Just when you thought it was all over, WannaCry is still attempting to infect thousands of systems a month. Are you protected from this immortal cyber threat?
The WannaCry ransomware attack will go down in history, thanks to the chaos it caused around the world, most notably with the NHS. There were 200,00 victims and more than 300,000 infected computers, making it a significant attack. But if you think you are now safe from the infamous WannaCry, then you’re wrong.
Still going strong
It has been 18 months since the attacks first wreaked havoc, infecting machines through exposed, vulnerable SMB ports. However, figures from Kasperky Lab’s threat report for Q3 2018 indicate that WannaCry still leads the way among specific cryptoware families, with attempted attacks against 74,621 of the security firm’s users across the globe between July and September.
In fact, more surprisingly, WannaCry ransomware attacks have risen as a proportion of the total attack when compared to Q3 in 2017.
“It is concerning to see that WannaCry attacks have grown by almost two thirds compared to the third quarter of last year,” said David Emm, Principal Security Researcher at Kaspersky Lab.
“This is yet another reminder that epidemics don’t cease as rapidly as they begin – the consequences of these attacks are unavoidably long-lasting. Cyber-attacks of this type can be so severe that it’s necessary for companies to take adequate preventive measures before a cyber-criminal acts – rather than focus on recovery,”
“All it takes is just one single Windows system on a Windows network to be affected, and the ransomworm proceeds to infect other unpatched machines”
How is it still attacking?
The issue with WannaCry is that it is self-propagating.
It is a ransomworm – also known as a cryptoworm – and upon infecting a new system, it encrypts a victim’s data and holds it for ransom until payment is received. All it takes is just one single Windows system on a Windows network to be affected, and the ransomworm proceeds to infect other unpatched machines. This all happens without human intervention (such as opening an email or a malicious attachment).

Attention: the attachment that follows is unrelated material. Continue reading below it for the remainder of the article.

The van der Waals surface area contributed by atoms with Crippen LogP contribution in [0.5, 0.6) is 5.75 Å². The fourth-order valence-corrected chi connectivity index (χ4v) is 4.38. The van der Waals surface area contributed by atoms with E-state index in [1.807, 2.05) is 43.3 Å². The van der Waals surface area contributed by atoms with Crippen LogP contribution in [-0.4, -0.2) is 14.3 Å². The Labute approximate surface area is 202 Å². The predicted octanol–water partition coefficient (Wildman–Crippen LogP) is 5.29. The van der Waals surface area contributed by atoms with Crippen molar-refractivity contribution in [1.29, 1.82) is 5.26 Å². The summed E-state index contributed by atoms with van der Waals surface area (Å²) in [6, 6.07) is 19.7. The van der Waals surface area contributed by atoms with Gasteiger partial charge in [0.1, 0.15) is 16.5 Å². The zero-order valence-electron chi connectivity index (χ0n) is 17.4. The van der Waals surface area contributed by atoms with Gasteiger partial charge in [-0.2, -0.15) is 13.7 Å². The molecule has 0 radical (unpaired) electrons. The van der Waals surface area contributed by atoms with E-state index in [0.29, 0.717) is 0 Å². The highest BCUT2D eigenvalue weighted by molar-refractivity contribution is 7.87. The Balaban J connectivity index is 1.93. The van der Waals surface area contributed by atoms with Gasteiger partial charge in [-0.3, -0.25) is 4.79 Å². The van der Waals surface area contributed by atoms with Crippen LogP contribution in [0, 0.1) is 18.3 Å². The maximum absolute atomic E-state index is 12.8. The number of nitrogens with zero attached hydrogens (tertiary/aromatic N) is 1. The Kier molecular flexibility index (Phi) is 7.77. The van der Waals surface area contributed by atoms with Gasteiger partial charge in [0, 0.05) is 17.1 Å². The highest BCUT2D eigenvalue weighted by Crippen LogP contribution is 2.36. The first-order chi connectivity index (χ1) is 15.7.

How can you stay safe?
Organisations that failed to install Microsoft’s security update from April 2017 were affected by the attack. Frustratingly for many, Microsoft released this patch to protect systems from the exploit just two months previous to the hit, but many organisations still hadn’t applied the update.
The day after the initial attack in May, Microsoft released emergency security patches for Windows 7 and Windows 8.1, as well as out-of-band security updates for end of life products Windows XP, Windows Server 2003 and Windows 8.
To stay safe from WannaCry ransomware attacks, it’s fundamental to keep your software and operating systems up to date. As well as this, make sure you use an antivirus to help detect any suspicious activity on your computer.
It may also be necessary to adjust your network settings; it’s thought that WannaCry may be using a flaw in Microsoft’s Server Message Block SMB in order to spread, so find out if you need to turn off your ‘network discovery’.
Kat Cooke is Senior Content Writer at SCC. She was previously Senior Journalist at the Aesthetics journal, and has worked for Sky News, providing live coverage of the last two General Elections and the EU Referendum. Kat has a 2:1 degree in Journalism from City University London.